Ceremonies mark 100 years since start of Battle of Passchendaele

Updated: 

Royalty, politicians and thousands of relatives of those who fought at the Battle of Passchendaele are gathering in Belgium to mark 100 years since it began.

The Duke and Duchess of Cambridge, the Prince of Wales, Prime Minister Theresa May and Defence Secretary Sir Michael Fallon will attend events in and around Ypres to commemorate the centenary of a battle which cost tens of thousands of British and Commonwealth lives.

On Sunday, a ceremony will take place at the Menin Gate in Ypres, which is etched with the names of thousands of missing soldiers.

Events will also be held at the Tyne Cot military cemetery on Monday.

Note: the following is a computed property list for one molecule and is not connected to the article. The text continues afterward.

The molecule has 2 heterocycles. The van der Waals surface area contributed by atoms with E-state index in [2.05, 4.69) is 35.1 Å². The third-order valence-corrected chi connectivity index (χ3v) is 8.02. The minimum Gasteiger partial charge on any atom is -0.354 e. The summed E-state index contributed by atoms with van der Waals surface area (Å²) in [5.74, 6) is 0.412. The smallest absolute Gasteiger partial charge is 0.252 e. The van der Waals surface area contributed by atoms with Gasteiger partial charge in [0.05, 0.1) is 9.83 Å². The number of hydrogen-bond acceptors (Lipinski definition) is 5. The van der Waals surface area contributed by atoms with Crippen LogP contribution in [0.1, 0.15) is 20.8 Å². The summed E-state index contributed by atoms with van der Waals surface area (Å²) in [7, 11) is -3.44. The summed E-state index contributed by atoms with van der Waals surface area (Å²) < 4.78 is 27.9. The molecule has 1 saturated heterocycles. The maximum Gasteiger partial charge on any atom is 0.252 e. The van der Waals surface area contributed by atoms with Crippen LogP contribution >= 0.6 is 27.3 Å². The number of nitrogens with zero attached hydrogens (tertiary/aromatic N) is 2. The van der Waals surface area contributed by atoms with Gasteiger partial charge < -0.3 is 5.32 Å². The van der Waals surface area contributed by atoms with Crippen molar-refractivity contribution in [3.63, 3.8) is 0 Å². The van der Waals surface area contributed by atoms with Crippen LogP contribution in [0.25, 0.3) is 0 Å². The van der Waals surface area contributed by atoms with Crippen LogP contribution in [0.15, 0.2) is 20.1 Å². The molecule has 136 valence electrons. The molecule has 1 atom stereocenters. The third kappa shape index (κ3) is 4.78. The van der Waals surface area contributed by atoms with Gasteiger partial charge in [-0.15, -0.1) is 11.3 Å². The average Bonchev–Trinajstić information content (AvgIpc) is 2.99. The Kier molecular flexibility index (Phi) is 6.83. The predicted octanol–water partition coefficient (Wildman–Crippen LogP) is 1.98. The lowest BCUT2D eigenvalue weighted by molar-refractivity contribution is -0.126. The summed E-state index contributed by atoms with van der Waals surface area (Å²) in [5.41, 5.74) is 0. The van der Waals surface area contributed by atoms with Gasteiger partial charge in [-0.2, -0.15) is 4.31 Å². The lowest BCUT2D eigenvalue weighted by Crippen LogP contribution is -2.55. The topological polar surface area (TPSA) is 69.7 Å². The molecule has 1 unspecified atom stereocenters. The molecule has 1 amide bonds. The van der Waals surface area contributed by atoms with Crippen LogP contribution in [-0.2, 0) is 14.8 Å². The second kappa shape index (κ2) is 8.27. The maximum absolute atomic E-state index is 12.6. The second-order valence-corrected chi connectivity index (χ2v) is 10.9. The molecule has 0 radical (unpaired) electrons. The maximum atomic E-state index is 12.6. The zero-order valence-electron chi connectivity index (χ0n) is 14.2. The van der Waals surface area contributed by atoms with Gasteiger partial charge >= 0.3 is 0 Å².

Sir Michael said: "These services provide us with the time to reflect on the sacrifice not just of the thousands of British and Commonwealth troops who gave their lives, but of the men on all sides who did not return home.

"This was a battle which touched communities across Europe and it is a privilege to be here in Belgium to stand as friends with the representatives of all the countries who took part in the battle - friends who continue to be strong allies."

The British and Commonwealth attacks were fought near Ypres between July 31 and November 10 1917, in battlefields that turned to liquid mud and were summed up in poet Siegfried Sassoon's line "I died in hell, they called it Passchendaele".

More than half a million troops - 325,000 Allied soldiers and 260,000 Germans - died in the battle, officially known as the Third Battle of Ypres, in the West Flanders region of northern Belgium in 1917.

Among those to fight in the battle was the "Last Tommy" Harry Patch, who died aged 111 in July 2009.